On Saturday 19 March, an exhibition devoted entirely to the sausage will open at rodolphe janssen gallery in Brussels. Indeed, the very idea of the sausage might invite a laugh, and it's sure to trigger countless associations surrounding and relating to the sausage. And yet, since the 17th century, we have seen many sausages in the visual arts: in various forms and with various meanings. Julie Senden, who has been working at rodolphe janssen gallery for eight years and has been its director since 2016, conducted extensive research into the interest in and the hilarity surrounding the sausage and she curated the exhibition 'Sausage Party'. Ample reason for conducting an interview.
Noun (m./v.), roll of meat compressed into a membrane;
casing filled with meat; year of origin: 1240 (Bern);
pronunciation: [wɔrst] inflections: sausage|and (plural)
examples: 'smoked sausage', 'bratwurst'
Sean Landers, Herr Knockwurst, 2022, rodolphe janssen.
MK Where does the title 'Sausage Party' come from?
JS In the English language, 'Sausage Party' refers to a party for male guests only. But taking the description 'Sausage Party' literally, we decided to build a party around the sausage, complete with champagne and beer. A total of 25 artists, 13 of them women and 12 male, will participate to celebrate the sausage in art. The great diversity between the artists and their work shows how many different meanings and forms the sausage has taken in art. From a traditionally beautiful piece of meat in a 16th and 17th century still life, to a slippery, industrially produced sausage as a symbol for our consumer society. Without attaching any moral significance to it, I thought it would be nice to bring together all these different forms and meanings of sausages in one exhibition.
Lucas Blalock, Blanton, 2014, rodolphe janssen.
MK Where did the idea come from to dedicate an entire exhibition to the sausage?
JS The idea originated from a series of 'Hot-dog' photographs by American artist Lucas Blalock (b. 1978), that were first shown at White Flag Projects in St Louis, Missouri, in 2014. His photographed sausages with titles such as 'Night drugs' and 'Basis for Language' look like small frankfurters, that we no longer associate with street food but rather see as abstract, cylindrical objects, arranged in stacks, circles and squares. Through the clinical manner of presentation and by stripping the sausages of their original context, their meaning is pushed into the background, while their formal aspects come to the fore.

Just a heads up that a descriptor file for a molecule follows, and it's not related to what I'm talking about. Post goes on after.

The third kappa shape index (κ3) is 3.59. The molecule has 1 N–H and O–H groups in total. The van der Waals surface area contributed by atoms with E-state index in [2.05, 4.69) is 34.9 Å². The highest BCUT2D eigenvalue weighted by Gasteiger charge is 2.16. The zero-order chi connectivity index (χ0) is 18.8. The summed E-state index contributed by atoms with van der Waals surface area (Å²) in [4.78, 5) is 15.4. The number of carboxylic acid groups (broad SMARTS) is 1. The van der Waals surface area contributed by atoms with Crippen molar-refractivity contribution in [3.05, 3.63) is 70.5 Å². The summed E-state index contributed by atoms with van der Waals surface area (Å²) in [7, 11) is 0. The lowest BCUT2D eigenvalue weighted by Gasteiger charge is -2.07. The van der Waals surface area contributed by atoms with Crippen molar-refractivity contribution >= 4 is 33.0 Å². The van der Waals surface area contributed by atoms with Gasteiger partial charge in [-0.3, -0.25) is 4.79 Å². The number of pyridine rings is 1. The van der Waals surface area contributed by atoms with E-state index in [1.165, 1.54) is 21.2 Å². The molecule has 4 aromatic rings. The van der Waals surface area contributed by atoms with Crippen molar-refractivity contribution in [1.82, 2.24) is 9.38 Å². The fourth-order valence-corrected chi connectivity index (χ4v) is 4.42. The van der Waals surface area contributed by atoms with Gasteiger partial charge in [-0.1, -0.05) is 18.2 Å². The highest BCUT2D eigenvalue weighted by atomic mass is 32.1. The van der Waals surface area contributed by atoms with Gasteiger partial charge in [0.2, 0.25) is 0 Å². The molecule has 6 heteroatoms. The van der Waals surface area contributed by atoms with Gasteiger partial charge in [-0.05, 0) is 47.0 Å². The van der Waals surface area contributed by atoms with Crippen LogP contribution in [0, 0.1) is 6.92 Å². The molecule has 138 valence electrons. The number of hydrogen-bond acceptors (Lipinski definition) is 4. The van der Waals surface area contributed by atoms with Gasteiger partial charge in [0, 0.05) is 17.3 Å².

MK Can you give an example of artists who have used or are using the sausage as a subject?
JS You see that historical artists like Magritte (1889-1967) and Wols (1913-1951), but also the recently deceased artist Wayne Thiebaud (1920-20212) and living artists like Fischli & Weiss, Wim Delvoye and Damien Hirst, often use sausages as a theme. Claes Oldenburg, for example, sold his 'Red Sausages' in 'The Store' in early 1961, because he believed that art, like a sausage, belonged in a shop and not, like a precious possession, in a museum. In his painting 'Der Wurstesser' (1963), Sigmar Polke (1941-2010) shifted the boundary between art with a capital A and commercial kitsch, and between modernist seriousness and the automated production process. Piquant and scatological references were also often hidden in earlier art and literature, but it is only in contemporary art that we see how these allusions have taken on explicit forms.